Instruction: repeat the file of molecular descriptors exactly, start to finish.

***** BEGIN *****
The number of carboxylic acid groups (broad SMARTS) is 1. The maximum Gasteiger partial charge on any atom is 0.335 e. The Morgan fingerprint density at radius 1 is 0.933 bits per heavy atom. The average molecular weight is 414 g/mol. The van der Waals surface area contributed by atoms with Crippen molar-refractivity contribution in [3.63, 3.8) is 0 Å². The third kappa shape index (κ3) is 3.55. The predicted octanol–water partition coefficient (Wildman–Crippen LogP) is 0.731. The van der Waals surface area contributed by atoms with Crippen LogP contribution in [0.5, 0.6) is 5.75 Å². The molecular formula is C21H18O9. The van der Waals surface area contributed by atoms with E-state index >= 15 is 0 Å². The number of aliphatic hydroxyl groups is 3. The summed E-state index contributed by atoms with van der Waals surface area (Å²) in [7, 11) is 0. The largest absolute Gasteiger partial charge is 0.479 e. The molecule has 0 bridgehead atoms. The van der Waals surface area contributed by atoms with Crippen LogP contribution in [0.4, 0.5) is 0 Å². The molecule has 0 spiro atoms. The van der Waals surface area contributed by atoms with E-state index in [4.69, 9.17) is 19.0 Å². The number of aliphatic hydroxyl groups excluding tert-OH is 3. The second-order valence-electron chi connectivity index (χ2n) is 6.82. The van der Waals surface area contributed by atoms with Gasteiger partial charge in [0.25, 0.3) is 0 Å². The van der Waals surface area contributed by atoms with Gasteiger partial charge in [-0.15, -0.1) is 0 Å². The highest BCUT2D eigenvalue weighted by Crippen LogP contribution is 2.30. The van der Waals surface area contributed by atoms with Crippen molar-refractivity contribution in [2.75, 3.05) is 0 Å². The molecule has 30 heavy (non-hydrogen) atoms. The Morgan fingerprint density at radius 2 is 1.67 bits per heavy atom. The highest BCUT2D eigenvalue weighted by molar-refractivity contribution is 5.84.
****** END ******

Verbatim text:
The number of carboxylic acid groups (broad SMARTS) is 1. The maximum Gasteiger partial charge on any atom is 0.335 e. The Morgan fingerprint density at radius 1 is 0.933 bits per heavy atom. The average molecular weight is 414 g/mol. The van der Waals surface area contributed by atoms with Crippen molar-refractivity contribution in [3.63, 3.8) is 0 Å². The third kappa shape index (κ3) is 3.55. The predicted octanol–water partition coefficient (Wildman–Crippen LogP) is 0.731. The van der Waals surface area contributed by atoms with Crippen LogP contribution in [0.5, 0.6) is 5.75 Å². The molecular formula is C21H18O9. The van der Waals surface area contributed by atoms with E-state index >= 15 is 0 Å². The number of aliphatic hydroxyl groups is 3. The summed E-state index contributed by atoms with van der Waals surface area (Å²) in [7, 11) is 0. The largest absolute Gasteiger partial charge is 0.479 e. The molecule has 0 bridgehead atoms. The van der Waals surface area contributed by atoms with Crippen LogP contribution in [0.4, 0.5) is 0 Å². The molecule has 0 spiro atoms. The van der Waals surface area contributed by atoms with E-state index in [4.69, 9.17) is 19.0 Å². The number of aliphatic hydroxyl groups excluding tert-OH is 3. The second-order valence-electron chi connectivity index (χ2n) is 6.82. The van der Waals surface area contributed by atoms with Gasteiger partial charge in [0.25, 0.3) is 0 Å². The van der Waals surface area contributed by atoms with Gasteiger partial charge in [-0.15, -0.1) is 0 Å². The highest BCUT2D eigenvalue weighted by Crippen LogP contribution is 2.30. The van der Waals surface area contributed by atoms with Crippen molar-refractivity contribution in [2.75, 3.05) is 0 Å². The molecule has 30 heavy (non-hydrogen) atoms. The Morgan fingerprint density at radius 2 is 1.67 bits per heavy atom. The highest BCUT2D eigenvalue weighted by molar-refractivity contribution is 5.84.